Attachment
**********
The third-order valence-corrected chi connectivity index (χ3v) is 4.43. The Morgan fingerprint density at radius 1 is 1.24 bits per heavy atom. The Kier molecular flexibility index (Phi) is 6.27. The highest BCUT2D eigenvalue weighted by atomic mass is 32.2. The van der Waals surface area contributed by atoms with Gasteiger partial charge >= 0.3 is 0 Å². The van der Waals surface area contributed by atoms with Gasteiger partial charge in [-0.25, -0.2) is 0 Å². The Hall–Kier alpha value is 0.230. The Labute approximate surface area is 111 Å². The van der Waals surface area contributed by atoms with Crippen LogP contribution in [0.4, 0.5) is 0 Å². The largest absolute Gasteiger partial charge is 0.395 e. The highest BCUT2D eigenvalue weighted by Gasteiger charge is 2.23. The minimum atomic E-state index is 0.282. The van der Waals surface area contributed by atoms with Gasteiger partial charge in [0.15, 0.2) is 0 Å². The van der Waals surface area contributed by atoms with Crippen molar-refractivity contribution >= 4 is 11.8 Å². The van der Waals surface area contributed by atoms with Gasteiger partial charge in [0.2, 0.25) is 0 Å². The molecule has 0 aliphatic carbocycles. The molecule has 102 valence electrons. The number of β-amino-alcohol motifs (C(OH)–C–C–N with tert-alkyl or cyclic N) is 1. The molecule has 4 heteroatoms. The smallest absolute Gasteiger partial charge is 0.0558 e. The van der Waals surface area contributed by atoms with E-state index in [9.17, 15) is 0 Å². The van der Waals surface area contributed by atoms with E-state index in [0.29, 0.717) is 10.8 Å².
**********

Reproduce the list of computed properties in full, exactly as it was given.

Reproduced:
The third-order valence-corrected chi connectivity index (χ3v) is 4.43. The Morgan fingerprint density at radius 1 is 1.24 bits per heavy atom. The Kier molecular flexibility index (Phi) is 6.27. The highest BCUT2D eigenvalue weighted by atomic mass is 32.2. The van der Waals surface area contributed by atoms with Gasteiger partial charge >= 0.3 is 0 Å². The van der Waals surface area contributed by atoms with Gasteiger partial charge in [-0.25, -0.2) is 0 Å². The Hall–Kier alpha value is 0.230. The Labute approximate surface area is 111 Å². The van der Waals surface area contributed by atoms with Crippen LogP contribution in [0.4, 0.5) is 0 Å². The largest absolute Gasteiger partial charge is 0.395 e. The highest BCUT2D eigenvalue weighted by Gasteiger charge is 2.23. The minimum atomic E-state index is 0.282. The van der Waals surface area contributed by atoms with Gasteiger partial charge in [0.15, 0.2) is 0 Å². The van der Waals surface area contributed by atoms with Crippen molar-refractivity contribution >= 4 is 11.8 Å². The van der Waals surface area contributed by atoms with Gasteiger partial charge in [0.2, 0.25) is 0 Å². The molecule has 0 aliphatic carbocycles. The molecule has 102 valence electrons. The number of β-amino-alcohol motifs (C(OH)–C–C–N with tert-alkyl or cyclic N) is 1. The molecule has 4 heteroatoms. The smallest absolute Gasteiger partial charge is 0.0558 e. The van der Waals surface area contributed by atoms with E-state index in [9.17, 15) is 0 Å². The van der Waals surface area contributed by atoms with E-state index in [0.29, 0.717) is 10.8 Å².